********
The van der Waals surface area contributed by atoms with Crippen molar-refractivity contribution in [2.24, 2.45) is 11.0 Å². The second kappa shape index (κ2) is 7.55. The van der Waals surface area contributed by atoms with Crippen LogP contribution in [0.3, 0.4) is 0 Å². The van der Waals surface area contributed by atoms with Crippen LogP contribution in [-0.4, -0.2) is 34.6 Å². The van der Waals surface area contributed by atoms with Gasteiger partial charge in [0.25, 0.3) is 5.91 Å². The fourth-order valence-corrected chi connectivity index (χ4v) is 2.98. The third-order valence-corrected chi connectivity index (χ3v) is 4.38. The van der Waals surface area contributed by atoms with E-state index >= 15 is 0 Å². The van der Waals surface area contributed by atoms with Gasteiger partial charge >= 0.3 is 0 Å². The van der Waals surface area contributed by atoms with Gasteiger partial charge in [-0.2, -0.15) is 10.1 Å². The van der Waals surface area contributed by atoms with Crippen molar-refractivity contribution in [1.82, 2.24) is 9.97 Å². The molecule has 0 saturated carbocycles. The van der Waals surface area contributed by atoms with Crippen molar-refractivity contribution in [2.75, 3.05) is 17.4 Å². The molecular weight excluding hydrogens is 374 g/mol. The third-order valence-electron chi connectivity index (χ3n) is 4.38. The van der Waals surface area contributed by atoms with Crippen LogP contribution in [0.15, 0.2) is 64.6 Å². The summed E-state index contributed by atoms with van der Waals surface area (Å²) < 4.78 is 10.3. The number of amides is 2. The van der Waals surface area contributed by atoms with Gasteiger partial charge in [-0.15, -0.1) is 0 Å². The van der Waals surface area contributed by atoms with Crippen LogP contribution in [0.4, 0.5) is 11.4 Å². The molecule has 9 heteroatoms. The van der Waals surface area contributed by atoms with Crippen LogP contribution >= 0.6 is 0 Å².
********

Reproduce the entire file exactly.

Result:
The van der Waals surface area contributed by atoms with Crippen molar-refractivity contribution in [2.24, 2.45) is 11.0 Å². The second kappa shape index (κ2) is 7.55. The van der Waals surface area contributed by atoms with Crippen LogP contribution in [0.3, 0.4) is 0 Å². The van der Waals surface area contributed by atoms with Crippen LogP contribution in [-0.4, -0.2) is 34.6 Å². The van der Waals surface area contributed by atoms with Gasteiger partial charge in [0.25, 0.3) is 5.91 Å². The fourth-order valence-corrected chi connectivity index (χ4v) is 2.98. The third-order valence-corrected chi connectivity index (χ3v) is 4.38. The van der Waals surface area contributed by atoms with E-state index >= 15 is 0 Å². The van der Waals surface area contributed by atoms with Gasteiger partial charge >= 0.3 is 0 Å². The van der Waals surface area contributed by atoms with Gasteiger partial charge in [-0.2, -0.15) is 10.1 Å². The van der Waals surface area contributed by atoms with Crippen molar-refractivity contribution in [1.82, 2.24) is 9.97 Å². The molecule has 0 saturated carbocycles. The van der Waals surface area contributed by atoms with Crippen molar-refractivity contribution in [2.75, 3.05) is 17.4 Å². The molecular weight excluding hydrogens is 374 g/mol. The third-order valence-electron chi connectivity index (χ3n) is 4.38. The van der Waals surface area contributed by atoms with Crippen LogP contribution in [0.15, 0.2) is 64.6 Å². The summed E-state index contributed by atoms with van der Waals surface area (Å²) < 4.78 is 10.3. The number of amides is 2. The van der Waals surface area contributed by atoms with Gasteiger partial charge in [-0.15, -0.1) is 0 Å². The van der Waals surface area contributed by atoms with Crippen LogP contribution in [0.4, 0.5) is 11.4 Å². The molecule has 9 heteroatoms. The van der Waals surface area contributed by atoms with Crippen LogP contribution >= 0.6 is 0 Å².